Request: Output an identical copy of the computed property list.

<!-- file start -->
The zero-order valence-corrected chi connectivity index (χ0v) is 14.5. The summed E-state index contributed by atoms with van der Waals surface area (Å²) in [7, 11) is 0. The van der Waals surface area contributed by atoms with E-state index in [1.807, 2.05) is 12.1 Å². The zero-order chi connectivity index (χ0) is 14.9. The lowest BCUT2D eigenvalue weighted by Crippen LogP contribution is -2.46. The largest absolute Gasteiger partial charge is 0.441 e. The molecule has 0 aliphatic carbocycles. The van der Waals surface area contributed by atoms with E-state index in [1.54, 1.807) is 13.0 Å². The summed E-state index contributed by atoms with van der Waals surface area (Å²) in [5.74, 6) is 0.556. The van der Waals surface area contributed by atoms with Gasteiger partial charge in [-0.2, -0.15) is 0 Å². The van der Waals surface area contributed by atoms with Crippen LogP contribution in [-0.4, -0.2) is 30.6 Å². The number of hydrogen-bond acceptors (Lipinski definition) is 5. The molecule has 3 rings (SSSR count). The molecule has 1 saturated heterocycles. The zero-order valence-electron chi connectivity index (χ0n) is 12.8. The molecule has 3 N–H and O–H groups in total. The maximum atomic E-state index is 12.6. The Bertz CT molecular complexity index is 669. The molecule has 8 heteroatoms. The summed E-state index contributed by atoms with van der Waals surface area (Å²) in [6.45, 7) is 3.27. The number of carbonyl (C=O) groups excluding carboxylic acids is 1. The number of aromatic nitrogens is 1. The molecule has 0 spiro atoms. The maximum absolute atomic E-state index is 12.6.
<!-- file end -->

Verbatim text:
The zero-order valence-corrected chi connectivity index (χ0v) is 14.5. The summed E-state index contributed by atoms with van der Waals surface area (Å²) in [7, 11) is 0. The van der Waals surface area contributed by atoms with E-state index in [1.807, 2.05) is 12.1 Å². The zero-order chi connectivity index (χ0) is 14.9. The lowest BCUT2D eigenvalue weighted by Crippen LogP contribution is -2.46. The largest absolute Gasteiger partial charge is 0.441 e. The molecule has 0 aliphatic carbocycles. The van der Waals surface area contributed by atoms with E-state index in [1.54, 1.807) is 13.0 Å². The summed E-state index contributed by atoms with van der Waals surface area (Å²) in [5.74, 6) is 0.556. The van der Waals surface area contributed by atoms with Gasteiger partial charge in [-0.2, -0.15) is 0 Å². The van der Waals surface area contributed by atoms with Crippen LogP contribution in [-0.4, -0.2) is 30.6 Å². The number of hydrogen-bond acceptors (Lipinski definition) is 5. The molecule has 3 rings (SSSR count). The molecule has 1 saturated heterocycles. The zero-order valence-electron chi connectivity index (χ0n) is 12.8. The molecule has 3 N–H and O–H groups in total. The maximum atomic E-state index is 12.6. The Bertz CT molecular complexity index is 669. The molecule has 8 heteroatoms. The summed E-state index contributed by atoms with van der Waals surface area (Å²) in [6.45, 7) is 3.27. The number of carbonyl (C=O) groups excluding carboxylic acids is 1. The number of aromatic nitrogens is 1. The molecule has 0 spiro atoms. The maximum absolute atomic E-state index is 12.6.